|dc.description.abstract||A number of experiments, using both field trial and pot trial techniques, were undertaken to investigate the effect of N addition at high rates on the growth and nutrition of radiata pine. Two field trials were designed to investigate the effect of increasing rates of N addition on young radiate pine plantation (Taheke) growing in a fertile ex-pasture soil north east of Rotorua and the effect of increasing rates of N and B addition on young radiata pine growing in the nutritionally poorer soils of Ashley Forest in Canterbury. One pot trial in sand culture investigated the effect of N source on the growth of radiata pine seedlings while a further two pot trials investigated the effect of increasing N and B addition at two rates of P.
In 1989 urea was added at 0, 250 or 500 kg N ha⁻¹ to enhance the mild stem deformities that had been observed in young radiata pine trees at the Taheke site. The soil had a high nutrient status, presumably because of its pastoral land-use history, a high potential to nitrify and the major form of inorganic N was nitrate. While the amount of radiata pine stem deformity did increase during the trial, this was not a result of the fertiliser addition. The measurements of tree height and diameter were also not significantly affected by N addition. Subsequent soil analysis indicated that the amount of native N in the top soil was already high, approximately 3.1 and 1.8t ha⁻¹ in the 0 to 10 and 10 to 20cm depths respectively, and therefore the fertiliser additions did not represent a large input to the system and the addition of N did not significantly affect the amount of total N% or mineral N in the soil.
At Taheke, the increasing addition of N significantly increased the foliar concentrations of N in the short-term and significantly decreased the concentrations of P, Ca and Mg during the trial presumably as a result of dilution and/or translocation. There appeared to be a relationship between Cu and N, in the foliage, and the number of kinks in the upper stem of the radiata pine trees. As Cu:N ratios in the foliage increased, the number of kinks decreased.
The characteristics of the trial site at Ashley Forest contrasted to those at Taheke because the soils had a low nutrient status, had a very low potential to nitrify and the major form of inorganic N was ammonium. The B status of the soil was also marginal for radiata pine growth. The fertiliser treatments consisted of N, added as urea, at 0, 200 or 400kg N ha⁻¹ by B, added as ulexite, at 0, 3.7 or 7.4 kg ha⁻¹. The foliage sampling technique followed the life of fascicles from just after initiation in November, 1989, to full extension in May, 1990. The results showed that the concentrations and of amounts per fascicle of N and B significantly increased in response to the addition of the respective fertilisers while P and Mg significantly declined with increasing N addition. Retranslocation occurred for both P and B particularly during times of low soil moisture. The amount of retranslocation was increased with increasing N addition while the increasing addition of B reduced the amount of B retranslocation.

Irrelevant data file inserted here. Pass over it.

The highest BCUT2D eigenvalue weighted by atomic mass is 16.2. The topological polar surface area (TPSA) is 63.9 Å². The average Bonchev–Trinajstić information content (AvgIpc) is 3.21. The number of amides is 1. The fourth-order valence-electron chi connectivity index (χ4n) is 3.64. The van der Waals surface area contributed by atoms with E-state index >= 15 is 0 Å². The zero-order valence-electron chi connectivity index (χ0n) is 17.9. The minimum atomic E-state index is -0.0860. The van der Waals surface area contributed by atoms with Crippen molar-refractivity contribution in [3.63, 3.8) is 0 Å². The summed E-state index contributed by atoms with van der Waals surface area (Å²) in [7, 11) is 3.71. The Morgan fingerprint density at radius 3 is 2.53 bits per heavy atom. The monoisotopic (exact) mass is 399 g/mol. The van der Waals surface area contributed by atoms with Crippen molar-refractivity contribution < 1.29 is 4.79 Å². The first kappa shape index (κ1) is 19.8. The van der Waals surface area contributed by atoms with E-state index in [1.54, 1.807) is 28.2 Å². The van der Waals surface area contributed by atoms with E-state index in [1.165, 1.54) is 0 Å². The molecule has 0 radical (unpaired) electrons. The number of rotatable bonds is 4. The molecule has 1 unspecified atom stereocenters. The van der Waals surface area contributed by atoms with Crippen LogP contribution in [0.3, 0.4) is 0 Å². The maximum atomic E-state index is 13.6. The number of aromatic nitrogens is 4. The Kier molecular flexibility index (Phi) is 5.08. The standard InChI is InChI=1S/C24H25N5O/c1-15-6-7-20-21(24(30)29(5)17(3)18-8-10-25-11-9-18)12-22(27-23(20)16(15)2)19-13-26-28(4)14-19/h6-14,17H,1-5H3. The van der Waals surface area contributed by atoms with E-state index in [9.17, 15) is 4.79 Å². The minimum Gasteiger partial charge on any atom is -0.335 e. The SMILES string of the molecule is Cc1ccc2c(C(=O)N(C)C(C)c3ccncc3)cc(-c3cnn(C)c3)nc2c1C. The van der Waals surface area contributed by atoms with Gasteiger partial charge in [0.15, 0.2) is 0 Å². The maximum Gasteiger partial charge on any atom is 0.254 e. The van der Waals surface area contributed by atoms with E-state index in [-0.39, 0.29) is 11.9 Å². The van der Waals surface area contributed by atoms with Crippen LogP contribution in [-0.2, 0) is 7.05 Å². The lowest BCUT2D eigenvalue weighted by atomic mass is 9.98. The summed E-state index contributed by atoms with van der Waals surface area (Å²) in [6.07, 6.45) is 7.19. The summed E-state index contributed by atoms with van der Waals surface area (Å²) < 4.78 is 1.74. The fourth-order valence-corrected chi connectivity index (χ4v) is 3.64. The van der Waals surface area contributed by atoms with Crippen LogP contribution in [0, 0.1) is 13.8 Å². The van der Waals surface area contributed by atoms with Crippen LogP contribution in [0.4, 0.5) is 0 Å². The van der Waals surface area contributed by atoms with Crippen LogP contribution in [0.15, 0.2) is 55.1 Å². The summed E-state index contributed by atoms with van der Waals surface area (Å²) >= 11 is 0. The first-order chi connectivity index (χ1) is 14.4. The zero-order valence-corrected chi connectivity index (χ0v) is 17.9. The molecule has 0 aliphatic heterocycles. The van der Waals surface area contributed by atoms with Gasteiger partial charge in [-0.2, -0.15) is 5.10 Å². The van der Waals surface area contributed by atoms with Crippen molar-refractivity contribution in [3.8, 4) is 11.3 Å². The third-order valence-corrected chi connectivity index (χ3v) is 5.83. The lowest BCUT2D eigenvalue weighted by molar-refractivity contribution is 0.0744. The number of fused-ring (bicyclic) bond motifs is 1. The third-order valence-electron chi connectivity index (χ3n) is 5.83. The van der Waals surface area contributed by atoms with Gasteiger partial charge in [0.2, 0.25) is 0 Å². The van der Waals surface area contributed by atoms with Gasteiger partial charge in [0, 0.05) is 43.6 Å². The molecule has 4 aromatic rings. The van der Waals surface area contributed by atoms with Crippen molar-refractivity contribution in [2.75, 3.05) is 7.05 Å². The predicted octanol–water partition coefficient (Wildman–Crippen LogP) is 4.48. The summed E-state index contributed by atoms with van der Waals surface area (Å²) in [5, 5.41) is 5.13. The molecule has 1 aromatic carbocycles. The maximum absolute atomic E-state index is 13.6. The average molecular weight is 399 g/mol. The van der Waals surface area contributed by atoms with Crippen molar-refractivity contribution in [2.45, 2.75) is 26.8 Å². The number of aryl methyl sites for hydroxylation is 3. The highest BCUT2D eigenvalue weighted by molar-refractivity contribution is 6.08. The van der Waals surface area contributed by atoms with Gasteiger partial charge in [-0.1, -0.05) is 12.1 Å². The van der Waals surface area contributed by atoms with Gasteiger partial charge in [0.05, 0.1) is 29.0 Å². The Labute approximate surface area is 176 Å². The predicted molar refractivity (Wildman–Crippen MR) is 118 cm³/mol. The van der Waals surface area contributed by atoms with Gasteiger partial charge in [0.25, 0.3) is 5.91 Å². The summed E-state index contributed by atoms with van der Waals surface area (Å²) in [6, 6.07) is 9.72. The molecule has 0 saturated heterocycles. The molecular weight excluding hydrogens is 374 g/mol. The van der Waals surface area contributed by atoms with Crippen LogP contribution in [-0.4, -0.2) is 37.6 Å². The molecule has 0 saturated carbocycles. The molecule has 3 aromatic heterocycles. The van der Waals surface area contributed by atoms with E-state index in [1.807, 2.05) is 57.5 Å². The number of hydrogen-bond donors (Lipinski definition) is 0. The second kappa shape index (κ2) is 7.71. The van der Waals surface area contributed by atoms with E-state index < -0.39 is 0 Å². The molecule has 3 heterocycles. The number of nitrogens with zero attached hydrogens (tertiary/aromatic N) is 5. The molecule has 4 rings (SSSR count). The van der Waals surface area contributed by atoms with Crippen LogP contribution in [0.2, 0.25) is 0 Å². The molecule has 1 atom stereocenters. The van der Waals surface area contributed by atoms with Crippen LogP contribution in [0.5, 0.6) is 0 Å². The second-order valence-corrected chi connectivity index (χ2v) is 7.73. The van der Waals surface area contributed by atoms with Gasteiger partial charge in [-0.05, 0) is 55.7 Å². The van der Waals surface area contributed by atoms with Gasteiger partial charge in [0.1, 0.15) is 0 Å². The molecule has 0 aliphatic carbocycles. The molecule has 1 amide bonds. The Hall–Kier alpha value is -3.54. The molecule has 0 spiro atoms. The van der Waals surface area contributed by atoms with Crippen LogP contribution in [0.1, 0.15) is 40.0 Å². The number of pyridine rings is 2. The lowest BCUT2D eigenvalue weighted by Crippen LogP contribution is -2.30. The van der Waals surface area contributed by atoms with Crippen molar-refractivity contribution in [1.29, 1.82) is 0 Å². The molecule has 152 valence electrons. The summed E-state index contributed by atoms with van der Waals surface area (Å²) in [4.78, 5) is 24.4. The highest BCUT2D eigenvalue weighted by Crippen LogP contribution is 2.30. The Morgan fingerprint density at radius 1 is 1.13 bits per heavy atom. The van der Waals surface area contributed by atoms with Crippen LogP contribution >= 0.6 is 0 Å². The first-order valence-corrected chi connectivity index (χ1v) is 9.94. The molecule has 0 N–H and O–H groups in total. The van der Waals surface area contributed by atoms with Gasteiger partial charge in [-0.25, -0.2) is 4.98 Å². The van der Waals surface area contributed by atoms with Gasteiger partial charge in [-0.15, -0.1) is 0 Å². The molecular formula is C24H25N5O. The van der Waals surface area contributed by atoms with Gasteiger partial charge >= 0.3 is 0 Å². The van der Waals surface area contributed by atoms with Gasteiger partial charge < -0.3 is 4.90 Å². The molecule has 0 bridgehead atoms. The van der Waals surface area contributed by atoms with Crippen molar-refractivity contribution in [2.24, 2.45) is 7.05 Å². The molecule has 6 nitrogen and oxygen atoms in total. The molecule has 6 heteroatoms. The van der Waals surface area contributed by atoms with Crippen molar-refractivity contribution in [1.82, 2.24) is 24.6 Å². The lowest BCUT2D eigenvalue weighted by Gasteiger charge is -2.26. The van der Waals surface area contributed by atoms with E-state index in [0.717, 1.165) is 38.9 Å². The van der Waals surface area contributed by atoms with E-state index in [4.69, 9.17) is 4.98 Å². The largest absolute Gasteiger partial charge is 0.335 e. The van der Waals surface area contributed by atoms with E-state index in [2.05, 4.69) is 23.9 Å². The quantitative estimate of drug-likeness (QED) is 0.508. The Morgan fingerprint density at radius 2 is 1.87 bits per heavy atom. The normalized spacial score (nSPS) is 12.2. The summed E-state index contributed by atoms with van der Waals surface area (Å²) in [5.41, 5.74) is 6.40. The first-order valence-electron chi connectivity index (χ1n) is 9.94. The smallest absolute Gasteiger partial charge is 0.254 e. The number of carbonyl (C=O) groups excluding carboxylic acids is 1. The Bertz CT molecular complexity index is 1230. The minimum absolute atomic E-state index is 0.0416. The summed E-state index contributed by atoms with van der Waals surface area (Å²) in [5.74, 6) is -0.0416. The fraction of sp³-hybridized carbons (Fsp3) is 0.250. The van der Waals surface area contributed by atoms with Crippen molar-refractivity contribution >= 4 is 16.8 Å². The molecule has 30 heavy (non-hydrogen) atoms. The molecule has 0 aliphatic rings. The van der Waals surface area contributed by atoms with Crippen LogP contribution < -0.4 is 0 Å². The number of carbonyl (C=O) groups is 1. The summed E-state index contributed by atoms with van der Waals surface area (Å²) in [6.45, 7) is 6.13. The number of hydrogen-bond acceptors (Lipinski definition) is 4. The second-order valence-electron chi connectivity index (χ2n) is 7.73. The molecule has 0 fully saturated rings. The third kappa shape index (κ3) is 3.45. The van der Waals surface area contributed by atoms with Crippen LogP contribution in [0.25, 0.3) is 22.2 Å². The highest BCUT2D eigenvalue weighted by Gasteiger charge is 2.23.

The results indicated that without B addition the foliar concentrations of B were marginal (i.e. 8 to 12µg g⁻¹) and were further reduced by the addition of N. This also occurred for P where the foliar concentrations were low (i.e. <0.12%) and significantly declined with increasing N addition even though a basal dressing of 14kg of P ha⁻¹ had been added.
The addition of N increased fascicle weights, compared to the control, particularly at 200kg N ha⁻¹, but had no significant effect on tree heights at 6 months or at 3 years after fertiliser addition. However, when twelve trees were biomassed 1 year after fertiliser addition at Ashley, the total above-ground weight of trees that had received 7.4kg B ha⁻¹ and/or 400kg N ha⁻¹ was significantly greater then the control trees. The results from the biomass indicated that 3.2% of the added N and 0.5% of the added B was had been taken up into the above-ground portion of the tree. There was no evidence of residual fertiliser N in the soil, however the addition of B at 7.4kg ha⁻¹ had significantly increased the non-specifically adsorbed and specifically adsorbed soil B fractions in the 0 to 10cm and 10 to 20cm depths. The weed components at Ashley, mainly gorse and broom, may have been important sinks for the added fertiliser.
A sand culture pot trial further investigated the effect of the inorganic N-source, either ammonium or nitrate, on the growth and nutrition of radiata pine seedlings. The results indicated that nitrate-N nutrition increased the uptake of cations, particularly Ca, Mg and Fe, while reducing the uptake of P. The roots of the nitrate-fed seedlings were darker in colour and were more numerously and finely branched than the ammonium-fed seedlings.
Two sand culture pot trials, one at 4µg P m1
⁻¹ and the other at 8µg P m1⁻¹ , further investigated the interaction between the addition of ammonium (at rates of 14, 35 and 70µg N ml⁻¹ ) and B (at rates 0.01,0.05 and 0.1 µg B m1⁻¹ ) on radiata pine seedlings. Increasing N addition increased: N uptake, shoot dry weights, the dilution of nutrient concentrations in the shoots, the translocation of nutrients to the shoots, the efficiency of nutrient uptake by the roots, the physiological use efficiency of nutrients and the seedling height difference. The root dry weights decreased with increasing N addition. As B:N ratios declined in the shoots, with increasing N addition, the amount of seedling height difference (a simple measure of stem deformity) increased. The correlation was significant. The increasing addition of B, in the sand culture pot trials, increased seedling B concentrations and B:N ratios and the amount of B in the roots.
Across the two ammonium by B pot trials, the higher addition of P affected radiata pine growth by increasing the amount of N in the shoots.||en